As Operation Car Wash (Lava Jato) advanced, analysts were unanimous in one assessment: politicians would go down without a fight. While the Brazilian Congress tried to vote a few bills in favor of the political class, nothing is like the current offensive by politicians to curb investigation powers from prosecutors and federal marshals, and let themselves off the hook.
Checks and balances? Forget about it.
After the Supreme Court ordered investigations against 108 politicians – including Brazil’s last three presidents, 39 members of the House, and more than a third of the Senate – Congress has moved in for a counter attack. The principal ideas ready to be voted include an amnesty for electoral crimes, gag orders against prosecutors, and more public money for parties. Here are the main topics of the agenda:
1. Political reform
When crisis strikes, the Brazilian Congress immediately pulls a bill to reform the political system. For decades, though, several projects have dragged on without a vote. Now, though, politicians want to change the rules of the political system.
The political establishment claims that it is a victim of the ultra-competitive electoral system, which forces candidates to spend fortunes on campaigns. To correct that, a congressman has proposed to make taxpayers foot that bill. A fund of 3.9 billion BRL would finance the 2018 campaigns.
It’s like Italian writer Giuseppe Tomasi di Lampedusa said in The Leopard: “If we want things to stay as they are, things will have to change.”
2. Amnesty for the corrupt
For months, the Brazilian Congress has flirted with a bill to grant amnesty to politicians and parties who benefited from the use of undeclared campaign funds. While Senate President Eunício Oliveira said that the project won’t be submitted to vote, things have changed since his fellow Senator Valdir Raupp officially became a defendant in a corruption case.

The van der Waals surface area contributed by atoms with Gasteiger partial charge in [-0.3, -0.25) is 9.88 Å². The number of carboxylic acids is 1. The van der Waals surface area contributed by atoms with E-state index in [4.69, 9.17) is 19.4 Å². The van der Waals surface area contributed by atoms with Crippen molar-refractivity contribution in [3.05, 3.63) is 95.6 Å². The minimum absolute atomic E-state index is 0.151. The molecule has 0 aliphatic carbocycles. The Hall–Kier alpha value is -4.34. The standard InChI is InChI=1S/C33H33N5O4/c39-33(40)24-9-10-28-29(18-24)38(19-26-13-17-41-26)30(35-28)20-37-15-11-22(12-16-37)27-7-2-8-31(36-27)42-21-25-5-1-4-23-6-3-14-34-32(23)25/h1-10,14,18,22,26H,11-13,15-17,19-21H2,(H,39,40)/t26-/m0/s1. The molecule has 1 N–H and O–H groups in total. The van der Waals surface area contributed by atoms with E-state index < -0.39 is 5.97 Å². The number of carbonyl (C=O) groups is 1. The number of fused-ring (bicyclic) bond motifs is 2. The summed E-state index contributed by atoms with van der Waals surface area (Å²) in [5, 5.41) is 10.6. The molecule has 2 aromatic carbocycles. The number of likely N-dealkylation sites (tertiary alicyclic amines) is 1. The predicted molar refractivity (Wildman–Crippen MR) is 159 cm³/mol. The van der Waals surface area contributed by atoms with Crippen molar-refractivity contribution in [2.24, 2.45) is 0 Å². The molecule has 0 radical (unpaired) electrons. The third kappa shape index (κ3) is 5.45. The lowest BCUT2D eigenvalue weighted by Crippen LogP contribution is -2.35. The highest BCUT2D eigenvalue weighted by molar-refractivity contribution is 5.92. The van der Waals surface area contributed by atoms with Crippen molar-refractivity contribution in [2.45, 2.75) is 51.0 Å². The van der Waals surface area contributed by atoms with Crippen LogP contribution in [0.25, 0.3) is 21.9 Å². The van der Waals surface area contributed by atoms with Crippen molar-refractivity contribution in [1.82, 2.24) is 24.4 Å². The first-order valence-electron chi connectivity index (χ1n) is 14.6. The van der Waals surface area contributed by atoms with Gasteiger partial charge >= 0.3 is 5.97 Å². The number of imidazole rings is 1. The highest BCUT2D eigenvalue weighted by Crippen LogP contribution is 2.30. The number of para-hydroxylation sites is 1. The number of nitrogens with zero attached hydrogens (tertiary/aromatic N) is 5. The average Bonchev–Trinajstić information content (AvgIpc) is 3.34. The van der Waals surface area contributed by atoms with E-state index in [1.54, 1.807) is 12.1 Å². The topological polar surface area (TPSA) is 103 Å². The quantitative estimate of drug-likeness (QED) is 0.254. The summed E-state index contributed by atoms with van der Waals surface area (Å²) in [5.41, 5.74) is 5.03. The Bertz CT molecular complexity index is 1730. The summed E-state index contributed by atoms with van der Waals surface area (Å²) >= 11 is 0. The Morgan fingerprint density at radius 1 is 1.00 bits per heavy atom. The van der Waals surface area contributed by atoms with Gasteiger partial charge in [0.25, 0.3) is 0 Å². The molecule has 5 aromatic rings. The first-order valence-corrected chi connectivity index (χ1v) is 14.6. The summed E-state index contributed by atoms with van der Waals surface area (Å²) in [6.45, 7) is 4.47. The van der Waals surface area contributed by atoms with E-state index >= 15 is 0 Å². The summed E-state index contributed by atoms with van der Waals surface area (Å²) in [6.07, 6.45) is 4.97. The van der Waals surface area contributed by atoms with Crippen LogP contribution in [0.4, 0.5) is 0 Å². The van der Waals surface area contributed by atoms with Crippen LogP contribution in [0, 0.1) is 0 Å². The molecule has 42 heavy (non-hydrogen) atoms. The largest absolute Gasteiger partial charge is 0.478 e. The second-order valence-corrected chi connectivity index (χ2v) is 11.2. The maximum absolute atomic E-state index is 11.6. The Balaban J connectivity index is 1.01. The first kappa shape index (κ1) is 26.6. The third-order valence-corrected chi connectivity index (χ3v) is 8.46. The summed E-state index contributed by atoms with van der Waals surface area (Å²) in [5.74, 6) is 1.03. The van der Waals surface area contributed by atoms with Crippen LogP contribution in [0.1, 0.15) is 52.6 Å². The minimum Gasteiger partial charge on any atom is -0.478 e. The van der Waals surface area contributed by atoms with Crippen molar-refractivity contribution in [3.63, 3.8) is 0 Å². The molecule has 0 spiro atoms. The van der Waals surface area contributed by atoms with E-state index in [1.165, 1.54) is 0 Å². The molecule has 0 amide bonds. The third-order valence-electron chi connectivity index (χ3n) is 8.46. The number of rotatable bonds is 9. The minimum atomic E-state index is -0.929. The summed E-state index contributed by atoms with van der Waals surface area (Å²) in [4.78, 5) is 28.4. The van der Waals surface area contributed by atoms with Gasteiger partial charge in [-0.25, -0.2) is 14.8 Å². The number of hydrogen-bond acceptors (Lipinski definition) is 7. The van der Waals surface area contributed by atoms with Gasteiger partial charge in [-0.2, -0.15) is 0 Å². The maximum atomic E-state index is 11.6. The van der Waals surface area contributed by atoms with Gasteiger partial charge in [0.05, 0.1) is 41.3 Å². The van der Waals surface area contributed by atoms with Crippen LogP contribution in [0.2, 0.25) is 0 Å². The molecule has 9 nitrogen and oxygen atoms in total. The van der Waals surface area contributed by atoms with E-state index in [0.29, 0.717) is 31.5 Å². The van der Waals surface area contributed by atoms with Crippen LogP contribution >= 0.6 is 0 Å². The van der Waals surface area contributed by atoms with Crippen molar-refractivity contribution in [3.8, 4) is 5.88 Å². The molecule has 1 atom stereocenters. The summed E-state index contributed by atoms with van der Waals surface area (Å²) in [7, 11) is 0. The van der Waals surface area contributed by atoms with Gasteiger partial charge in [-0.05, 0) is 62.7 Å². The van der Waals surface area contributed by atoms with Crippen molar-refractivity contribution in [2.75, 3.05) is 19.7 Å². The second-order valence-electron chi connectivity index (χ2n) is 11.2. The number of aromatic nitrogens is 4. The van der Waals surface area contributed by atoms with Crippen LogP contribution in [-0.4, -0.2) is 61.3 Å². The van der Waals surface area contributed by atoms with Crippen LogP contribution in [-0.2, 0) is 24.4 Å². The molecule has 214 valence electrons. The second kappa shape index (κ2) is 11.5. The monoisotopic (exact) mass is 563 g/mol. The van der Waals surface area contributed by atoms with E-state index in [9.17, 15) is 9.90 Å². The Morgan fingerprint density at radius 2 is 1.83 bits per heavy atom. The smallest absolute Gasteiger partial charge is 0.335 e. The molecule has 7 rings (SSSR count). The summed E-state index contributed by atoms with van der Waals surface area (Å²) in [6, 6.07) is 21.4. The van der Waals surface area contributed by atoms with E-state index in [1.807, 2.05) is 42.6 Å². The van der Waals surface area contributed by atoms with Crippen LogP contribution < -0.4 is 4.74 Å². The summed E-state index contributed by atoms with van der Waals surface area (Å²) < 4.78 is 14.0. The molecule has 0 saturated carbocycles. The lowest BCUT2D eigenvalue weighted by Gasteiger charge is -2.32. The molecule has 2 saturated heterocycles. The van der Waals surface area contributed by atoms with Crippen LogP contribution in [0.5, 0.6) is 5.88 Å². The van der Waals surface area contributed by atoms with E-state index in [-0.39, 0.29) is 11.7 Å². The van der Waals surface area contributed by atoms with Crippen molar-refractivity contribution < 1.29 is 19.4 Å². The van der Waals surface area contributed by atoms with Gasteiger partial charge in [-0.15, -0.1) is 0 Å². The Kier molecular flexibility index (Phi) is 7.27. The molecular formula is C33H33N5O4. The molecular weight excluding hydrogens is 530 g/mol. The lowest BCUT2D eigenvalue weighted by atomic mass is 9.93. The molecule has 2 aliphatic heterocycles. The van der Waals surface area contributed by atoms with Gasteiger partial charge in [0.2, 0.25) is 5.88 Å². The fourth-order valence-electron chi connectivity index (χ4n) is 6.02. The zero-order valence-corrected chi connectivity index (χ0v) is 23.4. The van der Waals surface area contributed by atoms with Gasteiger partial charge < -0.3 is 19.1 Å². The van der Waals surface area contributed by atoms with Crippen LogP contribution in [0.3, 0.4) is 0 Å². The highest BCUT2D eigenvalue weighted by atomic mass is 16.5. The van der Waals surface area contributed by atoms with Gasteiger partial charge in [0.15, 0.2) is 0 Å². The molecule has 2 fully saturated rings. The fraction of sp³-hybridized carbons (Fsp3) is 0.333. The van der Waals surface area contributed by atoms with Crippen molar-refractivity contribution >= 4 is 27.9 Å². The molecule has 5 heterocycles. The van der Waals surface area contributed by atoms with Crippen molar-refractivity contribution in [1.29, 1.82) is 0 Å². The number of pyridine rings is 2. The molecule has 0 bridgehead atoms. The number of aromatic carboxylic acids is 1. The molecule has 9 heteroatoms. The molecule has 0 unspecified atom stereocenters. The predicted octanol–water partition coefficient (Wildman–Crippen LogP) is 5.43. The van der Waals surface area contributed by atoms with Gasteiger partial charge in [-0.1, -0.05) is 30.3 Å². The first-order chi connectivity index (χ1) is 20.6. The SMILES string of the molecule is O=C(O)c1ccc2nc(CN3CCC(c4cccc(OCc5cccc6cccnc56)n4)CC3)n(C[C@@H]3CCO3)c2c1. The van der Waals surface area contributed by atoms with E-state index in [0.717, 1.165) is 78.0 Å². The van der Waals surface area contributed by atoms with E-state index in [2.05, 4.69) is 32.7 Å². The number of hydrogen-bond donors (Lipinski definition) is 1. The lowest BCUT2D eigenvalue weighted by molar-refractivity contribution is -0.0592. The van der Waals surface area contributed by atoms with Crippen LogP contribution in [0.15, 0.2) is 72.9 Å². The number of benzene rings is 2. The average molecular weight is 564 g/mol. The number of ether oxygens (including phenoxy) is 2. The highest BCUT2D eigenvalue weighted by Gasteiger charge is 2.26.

The House also wants to include a bill to pardon not only the use undeclared funds but also the use of illicit money. Apparently, the only way to prevent politicians from committing crimes is by making everything legal.
3. Gag orders
Back in November, Congress tried to pass a bizarre anti-corruption legislation. Not only it was lenient on the corruption, but also harsh on investigators. However, it ignited a series of protests and the Supreme Court sent the bill back to its initial stages.
Now, Congress wants to resurrect the project that would punish judges and prosecutors who have abused their authority. But the concept of “abuse” is quite broad. It includes making it illegal for the police to bring suspects in for questioning without warning.
It is impossible not to see that as an act of intimidation against Brazil’s investigatory institutions.
As Operation Car Wash advances, it is difficult to believe that protest might prevent Congress from acting on its own behalf this time. As political scientist David Fleischer told UOL, “congressmen are more interested in saving their own butts.”
Especially since the Supreme Court could revoke the politicians’ legal privileges in May. Currently, only the overwhelmed Supreme Court can prosecute and try federal elected officials. Due to the massive workload of Justices, cases can stall for years, sometimes past the statute of limitations. If politicians start standing trial in regular courts, their days of impunity could be over.
Parallels between Operation Car Wash and Italy’s Operation Clean Hands of the 1990s are inevitable. In Italy, despite a long list of temporary arrest orders and criminal charges against thousands of people, there were only a few convictions due to the slow pace, maneuvers, and loopholes within the judiciary system.
The political void created in Italy did not lead to the rise of cleaner politicians. Corruption scandals, such as the ones surrounding former Prime Minister Silvio Berlusconi, continued to be part of the Italian political landscape.
Indeed, it had the opposite effect: it seemed to have increased tolerance for corruption. And that could also happen in Brazil.